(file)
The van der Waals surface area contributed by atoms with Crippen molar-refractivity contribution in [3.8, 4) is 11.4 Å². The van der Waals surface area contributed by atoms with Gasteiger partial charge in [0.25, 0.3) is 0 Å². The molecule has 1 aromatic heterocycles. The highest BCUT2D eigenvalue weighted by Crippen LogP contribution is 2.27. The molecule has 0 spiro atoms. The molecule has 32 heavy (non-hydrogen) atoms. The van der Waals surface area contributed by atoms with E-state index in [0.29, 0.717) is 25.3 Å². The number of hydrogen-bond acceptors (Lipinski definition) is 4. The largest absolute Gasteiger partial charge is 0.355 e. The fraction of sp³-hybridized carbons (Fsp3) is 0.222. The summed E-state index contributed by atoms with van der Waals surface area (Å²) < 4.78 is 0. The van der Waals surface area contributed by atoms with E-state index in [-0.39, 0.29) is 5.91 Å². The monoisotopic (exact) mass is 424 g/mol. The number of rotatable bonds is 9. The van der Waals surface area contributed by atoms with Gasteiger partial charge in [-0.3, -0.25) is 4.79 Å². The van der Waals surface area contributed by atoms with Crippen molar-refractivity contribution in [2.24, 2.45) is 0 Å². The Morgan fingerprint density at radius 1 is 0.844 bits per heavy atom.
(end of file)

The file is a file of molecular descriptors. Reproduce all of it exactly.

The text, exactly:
The van der Waals surface area contributed by atoms with Crippen molar-refractivity contribution in [3.8, 4) is 11.4 Å². The van der Waals surface area contributed by atoms with Gasteiger partial charge in [0.25, 0.3) is 0 Å². The molecule has 1 aromatic heterocycles. The highest BCUT2D eigenvalue weighted by Crippen LogP contribution is 2.27. The molecule has 0 spiro atoms. The molecule has 32 heavy (non-hydrogen) atoms. The van der Waals surface area contributed by atoms with E-state index in [0.29, 0.717) is 25.3 Å². The number of hydrogen-bond acceptors (Lipinski definition) is 4. The largest absolute Gasteiger partial charge is 0.355 e. The fraction of sp³-hybridized carbons (Fsp3) is 0.222. The summed E-state index contributed by atoms with van der Waals surface area (Å²) < 4.78 is 0. The van der Waals surface area contributed by atoms with E-state index in [-0.39, 0.29) is 5.91 Å². The monoisotopic (exact) mass is 424 g/mol. The number of rotatable bonds is 9. The van der Waals surface area contributed by atoms with Gasteiger partial charge in [-0.3, -0.25) is 4.79 Å². The van der Waals surface area contributed by atoms with Crippen molar-refractivity contribution in [2.24, 2.45) is 0 Å². The Morgan fingerprint density at radius 1 is 0.844 bits per heavy atom.